Over-Design and Over-Deliver

Surplus military vehicles are a great foundation for off-road trucks operating in extreme environments like the oil sands of Alberta, Canada.

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Around the world, in nearly every continent outside of North America, there are multiple variants of extreme-duty commercial trucks that were originally designed as military vehicles. While the primary design purpose of these trucks was military use, each manufacturer has seen the applicability for industries such as heavy construction, open surface mining, oil and gas, and utility.

“If you go to these other continents, you’ll see this style of truck anywhere off-road commercial vehicles work, except North America. I don’t know why,” says Acela Truck Company President and CEO David Ronsen. “Perhaps it’s because of the low volume nature of this niche industry that many of the large commercial truck manufacturers in America have shied away from the opportunity.”

There was a short-lived exception of a truck company that worked with BAE Systems back in 2007 to build a commercial variant of the U.S. Army Family of Medium Tactical Vehicles (FMTVs), and it was successful, especially in the oil sands of Alberta where hundreds of the vehicles are still in operation. However, after only two short years into the venture, BAE Systems lost the FMTV contract with the U.S. military and the surplus military vehicle supply literally vanished overnight.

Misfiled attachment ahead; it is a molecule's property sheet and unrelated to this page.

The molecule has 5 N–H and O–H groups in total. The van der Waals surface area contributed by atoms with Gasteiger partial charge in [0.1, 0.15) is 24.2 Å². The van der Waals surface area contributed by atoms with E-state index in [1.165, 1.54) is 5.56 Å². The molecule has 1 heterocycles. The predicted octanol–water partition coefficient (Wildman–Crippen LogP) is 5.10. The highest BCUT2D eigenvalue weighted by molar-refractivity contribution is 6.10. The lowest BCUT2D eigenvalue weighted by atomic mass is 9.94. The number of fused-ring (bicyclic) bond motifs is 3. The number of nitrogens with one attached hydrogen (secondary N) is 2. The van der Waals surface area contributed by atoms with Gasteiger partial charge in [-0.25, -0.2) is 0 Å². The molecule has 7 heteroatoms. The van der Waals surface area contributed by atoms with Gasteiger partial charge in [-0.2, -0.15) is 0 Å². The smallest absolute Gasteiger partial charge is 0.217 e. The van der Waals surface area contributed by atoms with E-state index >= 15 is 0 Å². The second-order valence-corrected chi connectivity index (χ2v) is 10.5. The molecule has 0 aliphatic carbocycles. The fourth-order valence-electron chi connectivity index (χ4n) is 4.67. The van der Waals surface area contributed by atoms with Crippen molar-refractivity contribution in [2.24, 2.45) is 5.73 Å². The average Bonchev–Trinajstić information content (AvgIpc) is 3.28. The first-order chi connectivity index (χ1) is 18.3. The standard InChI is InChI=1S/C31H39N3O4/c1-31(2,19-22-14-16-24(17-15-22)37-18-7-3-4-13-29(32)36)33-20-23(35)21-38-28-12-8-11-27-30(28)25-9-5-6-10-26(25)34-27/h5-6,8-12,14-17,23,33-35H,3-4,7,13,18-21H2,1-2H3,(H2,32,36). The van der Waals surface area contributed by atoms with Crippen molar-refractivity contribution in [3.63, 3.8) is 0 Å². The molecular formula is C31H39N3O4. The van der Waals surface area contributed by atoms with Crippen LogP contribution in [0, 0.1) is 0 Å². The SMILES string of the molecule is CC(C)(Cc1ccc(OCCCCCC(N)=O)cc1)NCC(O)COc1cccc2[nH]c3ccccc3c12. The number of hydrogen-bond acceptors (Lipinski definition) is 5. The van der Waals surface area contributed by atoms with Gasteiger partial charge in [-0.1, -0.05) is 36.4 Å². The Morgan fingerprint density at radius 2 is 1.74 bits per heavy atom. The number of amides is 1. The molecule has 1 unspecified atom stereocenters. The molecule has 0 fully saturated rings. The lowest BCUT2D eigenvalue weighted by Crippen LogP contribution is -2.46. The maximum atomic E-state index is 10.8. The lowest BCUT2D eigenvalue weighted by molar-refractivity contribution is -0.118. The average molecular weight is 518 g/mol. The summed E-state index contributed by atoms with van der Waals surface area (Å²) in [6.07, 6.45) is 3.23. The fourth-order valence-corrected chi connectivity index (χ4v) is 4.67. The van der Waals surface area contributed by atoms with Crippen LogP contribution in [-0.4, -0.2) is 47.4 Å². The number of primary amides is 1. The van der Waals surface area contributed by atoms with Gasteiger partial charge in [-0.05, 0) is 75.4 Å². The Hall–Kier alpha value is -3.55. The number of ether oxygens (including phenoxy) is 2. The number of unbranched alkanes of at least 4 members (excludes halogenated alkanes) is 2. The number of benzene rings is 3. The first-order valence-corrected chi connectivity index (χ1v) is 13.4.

Acela Truck Company, at its core, is a chassis manufacturer, and saw an opportunity to fill a need within extreme-duty applications where the standard, commercially available chassis just couldn’t hold up to the elements and operational demands. “When we started to look at the Acela business model to purchase surplus military vehicles, put them on an assembly line, strip them down to the frame and completely rebuild them with over 650 new parts, it took us a while to determine if we could even get the parts to get the project started,” explains Ronsen.

The parts for the Acela trucks not only had to be military grade, but were ITAR controlled—International Traffic in Arms Regulations, a U.S. regulatory body that controls the export of defense and military related technologies. “We had to go through extensive ITAR background investigations and checks in order to just have access to the parts,” says Ronsen. Acela’s team, several of which were involved in the former project with BAE Systems, worked to successfully build and solidify relationships with the key tier one suppliers of the military-grade components and systems of the original project, including companies like Meritor, BAE Systems, Dana Corp., Caterpillar Inc. and Allison Transmission. “We were successful early on in our ability to partner with these companies and secure a steady stream of parts.